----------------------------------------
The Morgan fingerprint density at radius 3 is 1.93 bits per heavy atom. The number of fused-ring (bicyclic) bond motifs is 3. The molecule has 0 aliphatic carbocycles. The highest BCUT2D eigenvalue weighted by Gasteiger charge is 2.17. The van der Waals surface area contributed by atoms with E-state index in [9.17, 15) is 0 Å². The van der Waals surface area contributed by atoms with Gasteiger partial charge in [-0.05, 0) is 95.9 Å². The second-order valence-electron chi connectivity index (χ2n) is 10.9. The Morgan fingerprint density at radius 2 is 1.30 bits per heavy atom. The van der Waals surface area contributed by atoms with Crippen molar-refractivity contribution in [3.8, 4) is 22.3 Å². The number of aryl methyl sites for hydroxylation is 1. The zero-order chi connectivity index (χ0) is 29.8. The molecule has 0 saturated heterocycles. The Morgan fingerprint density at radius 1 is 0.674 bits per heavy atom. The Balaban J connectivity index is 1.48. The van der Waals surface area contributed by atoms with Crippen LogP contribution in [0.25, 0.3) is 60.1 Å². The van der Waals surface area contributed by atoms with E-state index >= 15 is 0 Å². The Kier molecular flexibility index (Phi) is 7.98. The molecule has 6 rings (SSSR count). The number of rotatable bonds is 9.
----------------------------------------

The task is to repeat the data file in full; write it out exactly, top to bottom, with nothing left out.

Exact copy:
The Morgan fingerprint density at radius 3 is 1.93 bits per heavy atom. The number of fused-ring (bicyclic) bond motifs is 3. The molecule has 0 aliphatic carbocycles. The highest BCUT2D eigenvalue weighted by Gasteiger charge is 2.17. The van der Waals surface area contributed by atoms with E-state index in [9.17, 15) is 0 Å². The van der Waals surface area contributed by atoms with Gasteiger partial charge in [-0.05, 0) is 95.9 Å². The second-order valence-electron chi connectivity index (χ2n) is 10.9. The Morgan fingerprint density at radius 2 is 1.30 bits per heavy atom. The van der Waals surface area contributed by atoms with Crippen molar-refractivity contribution in [3.8, 4) is 22.3 Å². The number of aryl methyl sites for hydroxylation is 1. The zero-order chi connectivity index (χ0) is 29.8. The molecule has 0 saturated heterocycles. The Morgan fingerprint density at radius 1 is 0.674 bits per heavy atom. The Balaban J connectivity index is 1.48. The van der Waals surface area contributed by atoms with Crippen LogP contribution in [0.25, 0.3) is 60.1 Å². The van der Waals surface area contributed by atoms with E-state index >= 15 is 0 Å². The Kier molecular flexibility index (Phi) is 7.98. The molecule has 6 rings (SSSR count). The number of rotatable bonds is 9.